La Jolla Symphony & Chorus will take listeners to the sublime for ‘utterly ecstatic’ December concerts
From LJS&C Reports
The weekend of Dec. 7-8, 2013, Steven Schick leads the La Jolla Symphony & Chorus (LJS&C) in an inspiring concert featuring Aaron Jay Kernis’ beautiful Musica Celestis (“Music of the Heavens”) for string orchestra, the world premiere of a lush work for large orchestra and chorus by Paul Hembree, Ikarus-Azur, and Maurice Ravel’s opulent ballet Daphnis et Chloe.
“Daphnis et Chloe has been on my short list for several years, and we’ve found the perfect home for it here,” said Schick, conductor and music director. “We will perform the complete ballet scored for orchestra and chorus in all its magnificence and color.”
The second concert in a season themed “Life*” (with individual concerts named for the varied aspects of life), the December performances are titled “utterly ecstatic.”
“It really will be that,” Schick confirmed.
Musica Celestis is one of the most frequently performed works by Pulitzer Prize-winning composer Aaron Jay Kernis. Completed in 1991, it is based on the medieval concept of heavenly music that suggested “singing of the angels in praise of god with no end.” The work originated from a piece the composer scored for string quartet (by the same name), and expanded to string orchestra one year later. Musica Celestis has been described as being in the vein of Samuel Barber’s Adagio for Strings, with hints of English pastoralism, and the simplicity of some of Beethoven’s later works.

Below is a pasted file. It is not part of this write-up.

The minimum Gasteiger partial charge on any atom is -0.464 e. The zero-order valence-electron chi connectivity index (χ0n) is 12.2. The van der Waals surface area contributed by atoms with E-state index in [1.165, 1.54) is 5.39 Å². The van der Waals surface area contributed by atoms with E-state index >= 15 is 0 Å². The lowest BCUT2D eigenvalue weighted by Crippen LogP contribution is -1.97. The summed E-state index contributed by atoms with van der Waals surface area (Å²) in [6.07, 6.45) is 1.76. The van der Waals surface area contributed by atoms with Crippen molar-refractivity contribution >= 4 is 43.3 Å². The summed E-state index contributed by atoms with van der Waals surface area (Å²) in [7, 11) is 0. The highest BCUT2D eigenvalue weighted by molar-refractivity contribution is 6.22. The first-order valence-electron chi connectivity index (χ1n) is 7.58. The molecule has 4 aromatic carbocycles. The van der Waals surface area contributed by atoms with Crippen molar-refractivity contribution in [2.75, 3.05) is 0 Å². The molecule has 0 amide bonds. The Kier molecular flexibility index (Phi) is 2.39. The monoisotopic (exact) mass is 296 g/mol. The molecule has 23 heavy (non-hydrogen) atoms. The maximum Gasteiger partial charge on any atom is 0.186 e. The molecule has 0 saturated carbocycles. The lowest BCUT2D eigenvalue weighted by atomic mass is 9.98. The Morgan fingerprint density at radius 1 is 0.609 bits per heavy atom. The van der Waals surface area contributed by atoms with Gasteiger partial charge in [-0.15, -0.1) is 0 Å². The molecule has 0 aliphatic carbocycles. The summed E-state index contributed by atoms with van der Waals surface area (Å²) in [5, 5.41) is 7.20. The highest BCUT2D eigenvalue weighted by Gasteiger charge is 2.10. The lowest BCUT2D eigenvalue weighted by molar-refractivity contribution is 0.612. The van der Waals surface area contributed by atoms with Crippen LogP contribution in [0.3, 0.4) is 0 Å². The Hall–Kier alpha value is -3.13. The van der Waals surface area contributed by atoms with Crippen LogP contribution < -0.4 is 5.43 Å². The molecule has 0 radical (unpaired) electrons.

Paul Hembree, doctoral composition student of Roger Reynolds at UC San Diego, describes his Ikarus-Azur as a “musical response to humankind’s ambivalent relationship to both nature and technology … the sublime, that pleasurable sense of terror when faced by forces more powerful than any single human.” The work synthesizes poetry by Mellarmé, Benn, Thoreau and Aeschylus into an emotionally-charged narrative.
The program concludes with a complete performance of Ravel’s opulent ballet Daphnis et Chloe, scored for large orchestra, chorus, wind machine and vast percussion battery. This is considered to be Ravel’s most passionate work, with extraordinarily lush harmonies.
The performances take place Dec. 7 and Dec. 8, 2013 in Mandeville Auditorium at UC San Diego — For directions and parking information, visit http://mandeville.ucsd.edu/pages.php?i=6109
Concert times are 7:30 p.m. Saturday, Dec. 7, and 2 p.m. Sunday, Dec. 8. A lecture is offered one hour prior to concert times.
Individual tickets are $29 general, $27 senior, and $15 student. Parking is free.
To purchase tickets or for information, call the La Jolla Symphony & Chorus office at (858) 534-4637 or visit lajollasymphony.com
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